Conservatives Decided Not To Work With Democrats From Day One
Senate Leader's Goal: Make Obama A One-Term President. In a 2010 speech to the conservative Heritage Foundation, then-Senate Minority Leader Mitch McConnell acknowledged that his primary goal was to block Obama's "fellow Democrats" in any way:
Two days after Republicans scored big victories in congressional elections, Senate Minority Leader Mitch McConnell on Thursday offered an aggressive assessment of the results, calling for votes to erode the reach of the health care law that was a signature of the Obama administration.
"That means that we can -- and should -- propose and vote on straight repeal, repeatedly," McConnell said.
McConnell's remarks, in a speech delivered to the conservative Heritage Foundation, acknowledged that Obama would veto such legislation, which probably would be blocked by the president's fellow Democrats in the Senate anyway.
He said the only way Republicans in Congress can achieve their goals is "to put someone in the White House who won't veto" a repeal of Obama's health care reform, spending cuts and shrinking the government. [NBCnews.com, 11/4/2010]
Huffington Post: Republican Attempts To Block Obama Started The "Night Of Inauguration." In a April 25, 2012, article, The Huffington Post's Sam Stein wrote about Robert Draper's book detailing a meeting between top GOP leaders the night of the inauguration. Draper reported that Sen. Kevin McCarthy allegedly urged fellow Republicans to challenge Democrats "on every single bill":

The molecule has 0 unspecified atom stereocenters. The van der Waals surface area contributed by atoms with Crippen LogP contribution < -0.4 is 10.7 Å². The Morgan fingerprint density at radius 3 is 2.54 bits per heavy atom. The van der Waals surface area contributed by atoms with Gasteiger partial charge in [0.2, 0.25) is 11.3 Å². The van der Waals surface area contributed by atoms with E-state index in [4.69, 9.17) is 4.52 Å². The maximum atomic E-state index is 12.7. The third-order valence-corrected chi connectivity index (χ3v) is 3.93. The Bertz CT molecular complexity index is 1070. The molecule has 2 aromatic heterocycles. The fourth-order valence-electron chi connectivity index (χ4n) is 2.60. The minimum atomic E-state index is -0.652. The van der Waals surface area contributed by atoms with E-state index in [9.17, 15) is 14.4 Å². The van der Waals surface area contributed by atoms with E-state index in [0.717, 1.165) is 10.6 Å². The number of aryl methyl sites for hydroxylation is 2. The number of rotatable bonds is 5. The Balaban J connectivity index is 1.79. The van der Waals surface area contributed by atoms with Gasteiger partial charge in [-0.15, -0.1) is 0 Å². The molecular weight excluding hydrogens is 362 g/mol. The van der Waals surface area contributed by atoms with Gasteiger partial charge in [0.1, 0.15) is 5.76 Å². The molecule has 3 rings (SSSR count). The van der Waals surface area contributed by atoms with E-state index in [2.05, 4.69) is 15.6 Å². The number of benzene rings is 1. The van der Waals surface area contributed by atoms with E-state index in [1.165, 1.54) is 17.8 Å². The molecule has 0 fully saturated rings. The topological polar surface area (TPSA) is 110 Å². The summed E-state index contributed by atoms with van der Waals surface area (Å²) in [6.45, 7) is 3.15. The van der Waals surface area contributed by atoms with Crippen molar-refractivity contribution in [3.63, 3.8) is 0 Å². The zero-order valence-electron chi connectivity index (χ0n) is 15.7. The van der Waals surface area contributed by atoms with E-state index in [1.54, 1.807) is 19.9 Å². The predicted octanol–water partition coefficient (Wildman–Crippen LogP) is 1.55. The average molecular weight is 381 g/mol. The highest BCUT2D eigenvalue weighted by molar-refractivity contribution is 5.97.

As President Barack Obama was celebrating his inauguration at various balls, top Republican lawmakers and strategists were conjuring up ways to submarine his presidency at a private dinner in Washington.
For several hours in the Caucus Room (a high-end D.C. establishment), the book says they plotted out ways to not just win back political power, but to also put the brakes on Obama's legislative platform.
"If you act like you're the minority, you're going to stay in the minority," Draper quotes McCarthy as saying. "We've gotta challenge them on every single bill and challenge them on every single campaign." [The Huffington Post, 4/25/12]
Obamacare Included Numerous GOP Ideas In Health Care Bill, And They Were Nonetheless Opposed By Republicans
President Obama: "[W]hen You Say I Ought To Be Willing To Accept Republican Ideas On Health Care, Let's Be Clear: I Have." During Obama's question-and-answer period during his House GOP retreat visit on January 29, 2010, he mentioned some of the GOP ideas on health care reform that were included in the Senate bill, such as: "creating a high-risk pool for uninsured folks with preexisting conditions"; "allowing insurance companies to sell coverage across state lines"; "creating pools where self-employed and small businesses could buy insurance"; "let[ting] kids remain covered on their parents' insurance until they're 25 or 26"; "incentivizing wellness"; and "creating an affordable catastrophic insurance option for young people":
This is a big problem, and all of us are called on to solve it. And that's why, from the start, I sought out and supported ideas from Republicans. I even talked about an issue that has been a holy grail for a lot of you, which was tort reform, and said that I'd be willing to work together as part of a comprehensive package to deal with it. I just didn't get a lot of nibbles.
Creating a high-risk pool for uninsured folks with preexisting conditions, that wasn't my idea, it was Senator McCain's. And I supported it, and it got incorporated into our approach. Allowing insurance companies to sell coverage across state lines to add choice and competition and bring down costs for businesses and consumers -- that's an idea that some of you I suspect included in this better solutions; that's an idea that was incorporated into our package. And I support it, provided that we do it hand in hand with broader reforms that protect benefits and protect patients and protect the American people.